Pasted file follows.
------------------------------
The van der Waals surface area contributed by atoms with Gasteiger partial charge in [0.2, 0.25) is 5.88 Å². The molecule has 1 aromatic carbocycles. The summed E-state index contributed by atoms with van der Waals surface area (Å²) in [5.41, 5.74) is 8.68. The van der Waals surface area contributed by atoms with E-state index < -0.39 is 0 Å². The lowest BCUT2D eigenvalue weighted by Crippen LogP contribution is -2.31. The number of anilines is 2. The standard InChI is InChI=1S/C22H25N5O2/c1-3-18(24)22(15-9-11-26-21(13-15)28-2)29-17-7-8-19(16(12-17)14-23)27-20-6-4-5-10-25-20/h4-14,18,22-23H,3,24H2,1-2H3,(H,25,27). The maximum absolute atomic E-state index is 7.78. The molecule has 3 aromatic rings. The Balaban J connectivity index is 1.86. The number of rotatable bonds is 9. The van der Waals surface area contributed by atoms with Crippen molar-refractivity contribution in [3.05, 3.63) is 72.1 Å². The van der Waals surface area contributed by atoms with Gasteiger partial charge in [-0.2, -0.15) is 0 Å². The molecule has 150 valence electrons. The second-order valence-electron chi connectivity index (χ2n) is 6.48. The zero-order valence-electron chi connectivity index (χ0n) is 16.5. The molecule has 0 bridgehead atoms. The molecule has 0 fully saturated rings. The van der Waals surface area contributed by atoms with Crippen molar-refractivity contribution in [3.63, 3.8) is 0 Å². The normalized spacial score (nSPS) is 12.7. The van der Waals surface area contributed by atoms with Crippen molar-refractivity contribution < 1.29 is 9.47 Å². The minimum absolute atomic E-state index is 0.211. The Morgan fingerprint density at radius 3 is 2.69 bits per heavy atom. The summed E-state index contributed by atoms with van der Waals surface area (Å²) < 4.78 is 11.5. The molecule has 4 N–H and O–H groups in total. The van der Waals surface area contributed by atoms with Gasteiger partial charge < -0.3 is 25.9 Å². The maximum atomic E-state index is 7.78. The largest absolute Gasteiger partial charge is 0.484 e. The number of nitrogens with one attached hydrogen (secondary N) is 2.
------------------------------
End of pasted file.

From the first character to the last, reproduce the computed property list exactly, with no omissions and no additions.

The van der Waals surface area contributed by atoms with Gasteiger partial charge in [0.2, 0.25) is 5.88 Å². The molecule has 1 aromatic carbocycles. The summed E-state index contributed by atoms with van der Waals surface area (Å²) in [5.41, 5.74) is 8.68. The van der Waals surface area contributed by atoms with E-state index < -0.39 is 0 Å². The lowest BCUT2D eigenvalue weighted by Crippen LogP contribution is -2.31. The number of anilines is 2. The standard InChI is InChI=1S/C22H25N5O2/c1-3-18(24)22(15-9-11-26-21(13-15)28-2)29-17-7-8-19(16(12-17)14-23)27-20-6-4-5-10-25-20/h4-14,18,22-23H,3,24H2,1-2H3,(H,25,27). The maximum absolute atomic E-state index is 7.78. The molecule has 3 aromatic rings. The Balaban J connectivity index is 1.86. The number of rotatable bonds is 9. The van der Waals surface area contributed by atoms with Crippen molar-refractivity contribution in [3.05, 3.63) is 72.1 Å². The van der Waals surface area contributed by atoms with Gasteiger partial charge in [-0.2, -0.15) is 0 Å². The molecule has 150 valence electrons. The second-order valence-electron chi connectivity index (χ2n) is 6.48. The zero-order valence-electron chi connectivity index (χ0n) is 16.5. The molecule has 0 bridgehead atoms. The molecule has 0 fully saturated rings. The van der Waals surface area contributed by atoms with Crippen molar-refractivity contribution in [3.63, 3.8) is 0 Å². The normalized spacial score (nSPS) is 12.7. The van der Waals surface area contributed by atoms with Crippen molar-refractivity contribution < 1.29 is 9.47 Å². The minimum absolute atomic E-state index is 0.211. The Morgan fingerprint density at radius 3 is 2.69 bits per heavy atom. The summed E-state index contributed by atoms with van der Waals surface area (Å²) < 4.78 is 11.5. The molecule has 4 N–H and O–H groups in total. The van der Waals surface area contributed by atoms with Gasteiger partial charge < -0.3 is 25.9 Å². The maximum atomic E-state index is 7.78. The largest absolute Gasteiger partial charge is 0.484 e. The number of nitrogens with one attached hydrogen (secondary N) is 2.